Sea Ray
05-11-2009, 02:18 PM
I just saw a report on ESPN today where the "analyst" was saying what a good addition Willy has been for the Reds and how many teams are looking for speedy leadoff hitters like him. He went on to mention his contract and that Jocketty had found a bargain.

kaldaniels
05-11-2009, 02:19 PM
Nah, it was in the third inning. The game was tied 1-1 and Wainwright led off the inning by striking out. Schumaker then lifted a flyball to CF. Taveras got a horrible jump and by the time he recovered it was too late. He dove for the ball and came up empty. Schumaker made it to second for a gift double. That misplay led to a three run inning. I remember that play you're talking about. Willy should have been charged with an error there, IMO.

Misplayed? No argument here.

Not an official scorer in MLB would rule that an error however. It is what it is, a misplayed ball that resulted in a double.

OnBaseMachine
05-11-2009, 02:21 PM
Misplayed? No argument here.

Not an official scorer in MLB would rule that an error however. It is what it is, a misplayed ball that resulted in a double.

I'm referring to the play where Taveras cut off a ball in the gap and then dropped the ball. It happened in the same inning that Taveras misplayed that flyball.

kaldaniels
05-11-2009, 02:24 PM
I'm referring to the play where Taveras cut off a ball in the gap and then dropped the ball. It happened in the same inning that Taveras misplayed that flyball.

OK...I was referring to the play where Willy dove for the ball, "caught" it, then it popped out around the time he hit the ground.

BRM
05-11-2009, 03:16 PM
I just saw a report on ESPN today where the "analyst" was saying what a good addition Willy has been for the Reds and how many teams are looking for speedy leadoff hitters like him. He went on to mention his contract and that Jocketty had found a bargain.

I can understand ESPN saying that. He's getting on base at a decent clip and he's relatively inexpensive. Reports on his defense so far haven't been all that great but I doubt the "analyst" even discussed that part of his game.

flyer85
05-11-2009, 03:32 PM
that Jocketty had found a bargain.time to sell ... somebody needs a bridge.

REDREAD
05-11-2009, 04:05 PM
Basically at 27, you're what ya are with perhaps room for some minor tweaks. I'm sure there are historic exceptions but exceptions shouldn't be planned for...

I wonder why people don't take this attitude with Dickerson though?

Dickerson is the same age as Tavares and has been downright putrid this season (so far). I hope he gets better, but I am extremely thankful Walt signed Tavares and did not hand Dickerson the CF job, as most of the board wanted (and some continue to want).

With Tavares speed/defense factored in, he's approximately average.. Maybe slightly below average. At 6 million for 2 years, I'll take that. In contrast, EdE is 26 years old, making 7.6 million for 2 years, playing a less demanding defensive position and has an OPS of .476 .. where are all the torches and pitchforks for EdE?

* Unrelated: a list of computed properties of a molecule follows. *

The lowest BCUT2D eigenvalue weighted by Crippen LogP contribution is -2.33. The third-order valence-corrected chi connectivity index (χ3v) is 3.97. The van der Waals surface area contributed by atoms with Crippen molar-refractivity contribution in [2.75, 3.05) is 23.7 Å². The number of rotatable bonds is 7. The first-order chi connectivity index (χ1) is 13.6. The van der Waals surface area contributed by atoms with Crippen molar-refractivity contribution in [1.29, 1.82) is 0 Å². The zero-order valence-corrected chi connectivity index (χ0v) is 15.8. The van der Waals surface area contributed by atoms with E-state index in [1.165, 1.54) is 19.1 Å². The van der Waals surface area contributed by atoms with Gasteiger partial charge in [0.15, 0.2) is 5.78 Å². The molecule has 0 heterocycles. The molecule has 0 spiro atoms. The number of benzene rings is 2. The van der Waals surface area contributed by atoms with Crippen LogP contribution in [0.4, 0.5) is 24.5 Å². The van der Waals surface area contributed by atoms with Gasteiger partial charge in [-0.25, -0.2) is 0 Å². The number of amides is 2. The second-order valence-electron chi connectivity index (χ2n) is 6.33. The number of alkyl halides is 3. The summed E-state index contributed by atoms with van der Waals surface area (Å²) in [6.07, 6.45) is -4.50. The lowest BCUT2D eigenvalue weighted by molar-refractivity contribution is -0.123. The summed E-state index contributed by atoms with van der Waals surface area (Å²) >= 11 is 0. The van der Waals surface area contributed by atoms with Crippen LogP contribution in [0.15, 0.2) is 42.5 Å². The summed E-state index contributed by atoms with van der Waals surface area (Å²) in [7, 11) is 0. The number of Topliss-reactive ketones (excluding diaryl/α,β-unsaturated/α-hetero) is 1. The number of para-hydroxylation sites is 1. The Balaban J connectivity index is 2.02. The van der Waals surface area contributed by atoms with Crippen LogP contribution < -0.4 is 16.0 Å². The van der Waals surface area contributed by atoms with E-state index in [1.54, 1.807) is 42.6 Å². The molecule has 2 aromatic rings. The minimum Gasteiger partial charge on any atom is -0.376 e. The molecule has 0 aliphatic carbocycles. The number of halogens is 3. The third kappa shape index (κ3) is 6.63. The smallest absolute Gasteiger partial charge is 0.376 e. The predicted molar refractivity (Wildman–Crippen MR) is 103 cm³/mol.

Brandon Phillips is 27, and has a career line of OBP 309 SLG .425 OPS .734.
He has a huge contract. While he's definitely a plus defender, where are all the posts comparing his OBP to the "average" and complaining. Think about that, Wily T's career OBP is 332.

The point is that there's a lot worse roster inefficiencies on this team than Taveras.



Here's NL average for leadoff hitters so far

260 .326 .377 .703

and NL CFers

.264 .345 .431 .776



Taveras is OBP 355 and OPSing 733 so far, so he's just slightly below average. Still a bargain at the price he is paid.
Milwaukee is paying Cameron about 10 million.. that's the going rate for an average CF on the FA market.

BRM
05-11-2009, 04:08 PM
With Tavares speed/defense factored in, he's approximately average.. Maybe slightly below average. At 6 million for 2 years, I'll take that. In contrast, EdE is 26 years old, making 7.6 million for 2 years, playing a less demanding defensive position and has an OPS of .476 .. where are all the torches and pitchforks for EdE?

Brandon Phillips is 27, and has a career line of OBP 309 SLG .425 OPS .734.
He has a huge contract. While he's definitely a plus defender, where are all the posts comparing his OBP to the "average" and complaining. Think about that, Wily T's career OBP is 332.


Seriously? I've read quite a few on here who want EE to hit the road immediately. There are also tons of posts complaining about Brandon's OBP. Plenty of torches and pitchforks for both of those players. Plenty.

Ltlabner
05-11-2009, 04:11 PM
Was at the Saturday and Sunday games and got my first live look at Willy T. Ironically, my impressions of him, based on a whopping two games, were exactly opposite of what I was expecting: his defense left me cold and his bat wasn't as turd like as I expected.

He looked utterly lost in the field. Poujols launched one Saturday (IIRC) that he ran in on at first, and then had to rapidly back-peddle and leap up to catch. Several times he appeared to get bad and late reads on the ball. His wheels and the small OF helped his cause. While I wasn't expecting a gold-glove performance, he didn't even look "acceptable". He looked flat out horrible.

At the plate, OTOH, I was expecting him to look outclassed and he actually handled himself rather well. I don't know what his final count was over the two games, but just from appearance and memory he didn't look like a complete idiot. He seemed confident at the plate and every time I figured he'd ground out he either walked or got a solid hit.

Now, he may have had a couple of bad days in the field, and he was seeing the ball very well, so I'm not rushing to any conclusions at all based on two days. But for the two games I saw in person, I was surprised by what transpired.

REDREAD
05-11-2009, 04:15 PM
Faster, and works the count better too.

Still not a huge upgrade over Hopper overall.